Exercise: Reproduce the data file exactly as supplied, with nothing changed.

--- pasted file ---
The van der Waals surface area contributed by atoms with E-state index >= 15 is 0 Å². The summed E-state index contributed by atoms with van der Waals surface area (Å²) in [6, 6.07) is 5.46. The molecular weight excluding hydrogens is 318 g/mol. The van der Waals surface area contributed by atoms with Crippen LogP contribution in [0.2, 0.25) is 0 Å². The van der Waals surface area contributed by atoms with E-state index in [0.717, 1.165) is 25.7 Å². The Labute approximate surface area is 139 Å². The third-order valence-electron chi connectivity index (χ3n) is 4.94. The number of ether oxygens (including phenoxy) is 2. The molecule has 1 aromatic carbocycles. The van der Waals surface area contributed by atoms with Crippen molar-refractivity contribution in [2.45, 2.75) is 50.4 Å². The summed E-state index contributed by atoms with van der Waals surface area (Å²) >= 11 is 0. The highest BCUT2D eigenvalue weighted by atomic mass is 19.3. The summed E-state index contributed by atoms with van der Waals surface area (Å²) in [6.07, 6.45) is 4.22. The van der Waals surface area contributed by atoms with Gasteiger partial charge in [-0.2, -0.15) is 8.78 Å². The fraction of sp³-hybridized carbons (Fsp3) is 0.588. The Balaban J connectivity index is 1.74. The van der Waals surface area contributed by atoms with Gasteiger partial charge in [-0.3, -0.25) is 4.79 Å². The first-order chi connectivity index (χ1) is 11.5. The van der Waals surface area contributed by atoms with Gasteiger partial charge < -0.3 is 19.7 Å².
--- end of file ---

The van der Waals surface area contributed by atoms with E-state index >= 15 is 0 Å². The summed E-state index contributed by atoms with van der Waals surface area (Å²) in [6, 6.07) is 5.46. The molecular weight excluding hydrogens is 318 g/mol. The van der Waals surface area contributed by atoms with Crippen LogP contribution in [0.2, 0.25) is 0 Å². The van der Waals surface area contributed by atoms with E-state index in [0.717, 1.165) is 25.7 Å². The Labute approximate surface area is 139 Å². The third-order valence-electron chi connectivity index (χ3n) is 4.94. The number of ether oxygens (including phenoxy) is 2. The molecule has 1 aromatic carbocycles. The van der Waals surface area contributed by atoms with Crippen molar-refractivity contribution in [2.45, 2.75) is 50.4 Å². The summed E-state index contributed by atoms with van der Waals surface area (Å²) >= 11 is 0. The highest BCUT2D eigenvalue weighted by atomic mass is 19.3. The summed E-state index contributed by atoms with van der Waals surface area (Å²) in [6.07, 6.45) is 4.22. The van der Waals surface area contributed by atoms with Gasteiger partial charge in [-0.2, -0.15) is 8.78 Å². The fraction of sp³-hybridized carbons (Fsp3) is 0.588. The Balaban J connectivity index is 1.74. The van der Waals surface area contributed by atoms with Gasteiger partial charge in [-0.3, -0.25) is 4.79 Å². The first-order chi connectivity index (χ1) is 11.5. The van der Waals surface area contributed by atoms with Gasteiger partial charge < -0.3 is 19.7 Å².